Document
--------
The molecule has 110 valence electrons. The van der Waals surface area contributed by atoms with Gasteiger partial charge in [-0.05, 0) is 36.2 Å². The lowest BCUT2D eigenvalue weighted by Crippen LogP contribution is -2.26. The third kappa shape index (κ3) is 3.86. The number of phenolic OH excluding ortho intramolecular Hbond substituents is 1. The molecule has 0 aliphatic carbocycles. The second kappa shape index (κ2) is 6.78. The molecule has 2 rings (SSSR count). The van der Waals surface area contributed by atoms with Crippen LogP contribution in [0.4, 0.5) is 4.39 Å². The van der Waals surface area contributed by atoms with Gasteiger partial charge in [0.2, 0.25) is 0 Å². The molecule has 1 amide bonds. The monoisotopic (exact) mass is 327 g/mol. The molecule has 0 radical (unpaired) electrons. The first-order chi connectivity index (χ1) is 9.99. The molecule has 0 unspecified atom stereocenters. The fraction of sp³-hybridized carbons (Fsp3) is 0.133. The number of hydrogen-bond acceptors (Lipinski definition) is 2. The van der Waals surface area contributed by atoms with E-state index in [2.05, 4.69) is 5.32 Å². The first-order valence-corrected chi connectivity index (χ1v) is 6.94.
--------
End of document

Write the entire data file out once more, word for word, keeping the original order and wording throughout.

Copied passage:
The molecule has 110 valence electrons. The van der Waals surface area contributed by atoms with Gasteiger partial charge in [-0.05, 0) is 36.2 Å². The lowest BCUT2D eigenvalue weighted by Crippen LogP contribution is -2.26. The third kappa shape index (κ3) is 3.86. The number of phenolic OH excluding ortho intramolecular Hbond substituents is 1. The molecule has 0 aliphatic carbocycles. The second kappa shape index (κ2) is 6.78. The molecule has 2 rings (SSSR count). The van der Waals surface area contributed by atoms with Crippen LogP contribution in [0.4, 0.5) is 4.39 Å². The van der Waals surface area contributed by atoms with Gasteiger partial charge in [0.2, 0.25) is 0 Å². The molecule has 1 amide bonds. The monoisotopic (exact) mass is 327 g/mol. The molecule has 0 radical (unpaired) electrons. The first-order chi connectivity index (χ1) is 9.99. The molecule has 0 unspecified atom stereocenters. The fraction of sp³-hybridized carbons (Fsp3) is 0.133. The number of hydrogen-bond acceptors (Lipinski definition) is 2. The van der Waals surface area contributed by atoms with E-state index in [2.05, 4.69) is 5.32 Å². The first-order valence-corrected chi connectivity index (χ1v) is 6.94.